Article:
I hope this helps.
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Tax relief for residential landlords

07/01/2019 07:33:53
Hi,

If I have rented out a property to tenants which caused damage (eg broken doors/oven/light fittings/showers), can I claim for costs to renew it to its original state if I am moving in afterwards? If I upgrade it, can I claim for a portion of the cost (ie what I would have paid to restore to original condition) or none at all? I do have another rental property to offset against.
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Re:Tax relief for residential landlords

07/01/2019 09:26:27
Thanks for your question.

You will not be able to claim expenses for repairs or replacement of domestic items if you are planning on moving into the property, because the rental income on that property has ceased.

I hope this helps.
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Tax relief for residential landlords

07/01/2019 12:15:18
I have a buy to let property and during the FY18 it was empty for five months resulting in a loss. I will therefore carry forward the 25% of the finance costs for basic rate relief next year. The 75% finance cost will also result in a loss for the year. Do I enter the 75% figure in the relevant box, or do I have to enter a figure that results in zero profit and carry forward the unused finance costs?
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Re:Tax relief for residential landlords

07/01/2019 13:26:07
Hi,

Thanks for your question.

You enter the 75% figure in the relevant box and carry forward the resulting loss figure.

I hope this helps.
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Tax relief for residential landlords

08/01/2019 12:40:28
Hi
Thanks for your answer re not being able to claim. But what if the tenants had caused the damage and the original plan after fixing it was to rent it out? The intention was still to fix it for rent. For example, if I had actually rented it out for a month after repairs, does that mean I would have been able to claim all repair expenses?

Thanks for your help
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Re:Tax relief for residential landlords

08/01/2019 14:29:27
Thanks for your further question.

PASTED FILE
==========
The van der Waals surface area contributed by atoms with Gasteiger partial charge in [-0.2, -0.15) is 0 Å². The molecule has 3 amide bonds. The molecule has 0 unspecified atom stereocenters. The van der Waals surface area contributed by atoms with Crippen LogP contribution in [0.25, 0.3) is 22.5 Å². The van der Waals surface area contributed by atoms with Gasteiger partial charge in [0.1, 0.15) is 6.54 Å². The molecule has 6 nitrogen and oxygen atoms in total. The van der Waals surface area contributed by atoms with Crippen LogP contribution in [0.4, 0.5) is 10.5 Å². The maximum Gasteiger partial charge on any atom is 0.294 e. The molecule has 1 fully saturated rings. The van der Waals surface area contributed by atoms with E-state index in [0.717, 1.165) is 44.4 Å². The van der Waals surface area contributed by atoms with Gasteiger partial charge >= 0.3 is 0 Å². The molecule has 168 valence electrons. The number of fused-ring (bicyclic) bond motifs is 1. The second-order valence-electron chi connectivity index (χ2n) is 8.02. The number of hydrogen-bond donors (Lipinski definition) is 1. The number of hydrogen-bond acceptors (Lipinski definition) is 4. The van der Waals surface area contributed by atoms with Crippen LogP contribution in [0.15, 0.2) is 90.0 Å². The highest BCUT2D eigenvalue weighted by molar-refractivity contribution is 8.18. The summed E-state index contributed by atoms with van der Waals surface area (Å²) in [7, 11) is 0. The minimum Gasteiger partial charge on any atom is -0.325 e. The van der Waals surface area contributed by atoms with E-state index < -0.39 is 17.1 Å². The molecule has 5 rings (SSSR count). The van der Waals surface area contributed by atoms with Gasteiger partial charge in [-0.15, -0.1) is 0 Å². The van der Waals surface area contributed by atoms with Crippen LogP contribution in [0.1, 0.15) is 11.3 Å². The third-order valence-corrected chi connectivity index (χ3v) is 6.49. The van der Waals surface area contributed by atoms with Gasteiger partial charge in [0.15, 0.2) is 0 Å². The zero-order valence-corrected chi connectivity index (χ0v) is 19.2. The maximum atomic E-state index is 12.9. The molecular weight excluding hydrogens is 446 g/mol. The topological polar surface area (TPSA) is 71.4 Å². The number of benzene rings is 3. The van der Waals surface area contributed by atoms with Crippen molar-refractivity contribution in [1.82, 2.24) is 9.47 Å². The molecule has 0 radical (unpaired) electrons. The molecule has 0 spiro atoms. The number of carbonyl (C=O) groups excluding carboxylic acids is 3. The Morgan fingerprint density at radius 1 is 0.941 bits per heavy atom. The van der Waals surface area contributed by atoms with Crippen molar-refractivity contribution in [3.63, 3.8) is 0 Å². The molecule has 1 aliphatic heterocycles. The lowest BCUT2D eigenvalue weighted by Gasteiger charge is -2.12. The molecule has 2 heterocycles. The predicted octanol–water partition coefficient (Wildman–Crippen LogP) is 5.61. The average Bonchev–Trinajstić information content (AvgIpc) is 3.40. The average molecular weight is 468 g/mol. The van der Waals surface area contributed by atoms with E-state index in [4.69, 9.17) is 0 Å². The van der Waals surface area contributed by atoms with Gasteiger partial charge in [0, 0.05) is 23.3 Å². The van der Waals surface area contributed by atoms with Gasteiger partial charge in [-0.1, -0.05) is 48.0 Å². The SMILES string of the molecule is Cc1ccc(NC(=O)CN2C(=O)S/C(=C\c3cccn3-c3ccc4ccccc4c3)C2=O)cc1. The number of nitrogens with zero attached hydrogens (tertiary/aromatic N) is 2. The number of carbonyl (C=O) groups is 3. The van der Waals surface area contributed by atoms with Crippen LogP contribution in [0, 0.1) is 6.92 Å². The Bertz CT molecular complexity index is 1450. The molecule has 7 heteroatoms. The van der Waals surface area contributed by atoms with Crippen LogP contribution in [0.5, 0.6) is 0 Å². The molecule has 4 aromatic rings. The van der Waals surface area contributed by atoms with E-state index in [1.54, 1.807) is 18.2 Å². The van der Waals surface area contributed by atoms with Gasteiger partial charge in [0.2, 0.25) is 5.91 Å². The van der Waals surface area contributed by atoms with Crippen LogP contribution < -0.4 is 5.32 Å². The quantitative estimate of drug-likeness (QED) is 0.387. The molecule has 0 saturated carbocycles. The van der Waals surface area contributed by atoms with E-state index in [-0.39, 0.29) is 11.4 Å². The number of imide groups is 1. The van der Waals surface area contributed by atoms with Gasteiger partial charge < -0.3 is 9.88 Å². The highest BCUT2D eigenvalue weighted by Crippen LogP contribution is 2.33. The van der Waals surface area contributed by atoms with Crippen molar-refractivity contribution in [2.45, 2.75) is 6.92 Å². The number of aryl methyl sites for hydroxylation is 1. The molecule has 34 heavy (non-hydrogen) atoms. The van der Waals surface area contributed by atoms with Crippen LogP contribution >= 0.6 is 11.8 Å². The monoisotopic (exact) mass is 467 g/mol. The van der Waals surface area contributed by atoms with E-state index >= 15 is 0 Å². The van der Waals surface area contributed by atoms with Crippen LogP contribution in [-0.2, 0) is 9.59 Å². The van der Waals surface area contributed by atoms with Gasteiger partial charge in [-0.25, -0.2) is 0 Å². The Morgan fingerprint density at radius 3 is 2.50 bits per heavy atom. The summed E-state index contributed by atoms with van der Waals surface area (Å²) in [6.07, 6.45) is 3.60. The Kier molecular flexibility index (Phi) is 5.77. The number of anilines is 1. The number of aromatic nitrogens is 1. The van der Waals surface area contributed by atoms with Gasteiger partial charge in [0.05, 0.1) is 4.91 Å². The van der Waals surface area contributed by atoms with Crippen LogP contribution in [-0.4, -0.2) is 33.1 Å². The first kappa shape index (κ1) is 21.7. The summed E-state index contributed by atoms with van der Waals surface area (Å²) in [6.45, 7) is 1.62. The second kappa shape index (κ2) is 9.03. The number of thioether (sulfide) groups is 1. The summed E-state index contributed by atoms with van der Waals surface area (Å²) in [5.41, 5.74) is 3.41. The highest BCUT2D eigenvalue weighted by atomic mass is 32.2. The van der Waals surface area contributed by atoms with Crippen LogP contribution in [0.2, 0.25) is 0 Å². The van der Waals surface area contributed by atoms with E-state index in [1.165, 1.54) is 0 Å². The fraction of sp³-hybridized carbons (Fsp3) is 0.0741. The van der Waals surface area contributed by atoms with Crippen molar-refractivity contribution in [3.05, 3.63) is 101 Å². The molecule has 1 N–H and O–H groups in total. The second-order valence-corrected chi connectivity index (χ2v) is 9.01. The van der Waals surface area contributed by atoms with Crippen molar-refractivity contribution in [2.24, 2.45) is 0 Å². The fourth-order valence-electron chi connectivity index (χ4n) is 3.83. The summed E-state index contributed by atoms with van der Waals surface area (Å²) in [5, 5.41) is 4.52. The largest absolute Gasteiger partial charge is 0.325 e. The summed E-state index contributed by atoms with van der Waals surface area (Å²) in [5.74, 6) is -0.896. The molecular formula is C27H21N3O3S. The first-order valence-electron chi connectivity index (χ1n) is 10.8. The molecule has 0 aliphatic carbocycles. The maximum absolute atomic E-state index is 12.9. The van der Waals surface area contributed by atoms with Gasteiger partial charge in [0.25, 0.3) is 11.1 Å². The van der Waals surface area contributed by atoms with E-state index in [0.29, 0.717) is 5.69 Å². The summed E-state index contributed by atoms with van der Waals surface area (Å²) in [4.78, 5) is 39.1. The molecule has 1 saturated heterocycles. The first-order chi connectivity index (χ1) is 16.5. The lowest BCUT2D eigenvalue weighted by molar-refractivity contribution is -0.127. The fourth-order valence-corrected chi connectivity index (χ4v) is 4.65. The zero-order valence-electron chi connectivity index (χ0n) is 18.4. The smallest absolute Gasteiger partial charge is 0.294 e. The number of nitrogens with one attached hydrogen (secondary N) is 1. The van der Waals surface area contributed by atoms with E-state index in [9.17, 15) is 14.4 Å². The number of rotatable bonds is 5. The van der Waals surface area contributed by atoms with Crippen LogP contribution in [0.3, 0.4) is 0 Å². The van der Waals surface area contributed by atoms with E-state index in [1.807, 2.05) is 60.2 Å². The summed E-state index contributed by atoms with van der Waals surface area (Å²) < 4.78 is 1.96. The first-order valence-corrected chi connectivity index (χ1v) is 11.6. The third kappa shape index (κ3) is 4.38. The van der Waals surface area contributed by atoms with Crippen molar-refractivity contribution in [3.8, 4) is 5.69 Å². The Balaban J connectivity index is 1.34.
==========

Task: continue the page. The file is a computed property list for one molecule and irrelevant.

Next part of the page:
Your question appears to be hypothetical and we cannot answer hypothetical questions.

Any expenditure leading up to the point when the property is next let is part of the rental business and can be deducted provided the expenditure is incurred wholly and exclusivley for the purposes of the rental business and is not capital expenditure. This is provided the property is then actually let again. Whether the property is rented out again or not, is a statement of fact.

You have stated that you moved into the property after the repairs were carried out, so the fact is, the rental income on that property has ceased, so the expenses cannot be allowed.

I hope this helps.
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Tax relief for residential landlords

16/01/2019 16:05:18
Hi,

I'm currently completing my tax return.
We renewed out interest only mortgage, and there was a fee, that was added to the amount of the mortgage. Am i understanding right this fee can't be deducted, as we're already paying the interest as part of the mortgage?

Thanks for clarifying,
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Re:Tax relief for residential landlords

16/01/2019 16:43:48
Hi,

Thank you for your question.

You are correct, arrangement fees incurred in obtaining loans to purchase let property are not an allowable as a deduction against the rental income.
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Tax relief for residential landlords

21/01/2019 08:08:29
Hi, I have two questions.
1) I have income from lodgers living in my home: total income from them in 2017-18 was £13,355. Their proportion of rates, insurance and utilities totals £6,435 so net income would be £6,920. Am I right that - this year - I am better to use the Rent-a-Room tax exemption rather than normal actual profit?
2) This year I replaced the central heating boiler - cost £7,400. Even with my other income (primarily state pension), that is more than the rest of my taxable income minus tax free allowance (this year, £2740) . Is it an allowable expense / can I carry remainder forward or claim back previous tax paid etc etc?
Many thanks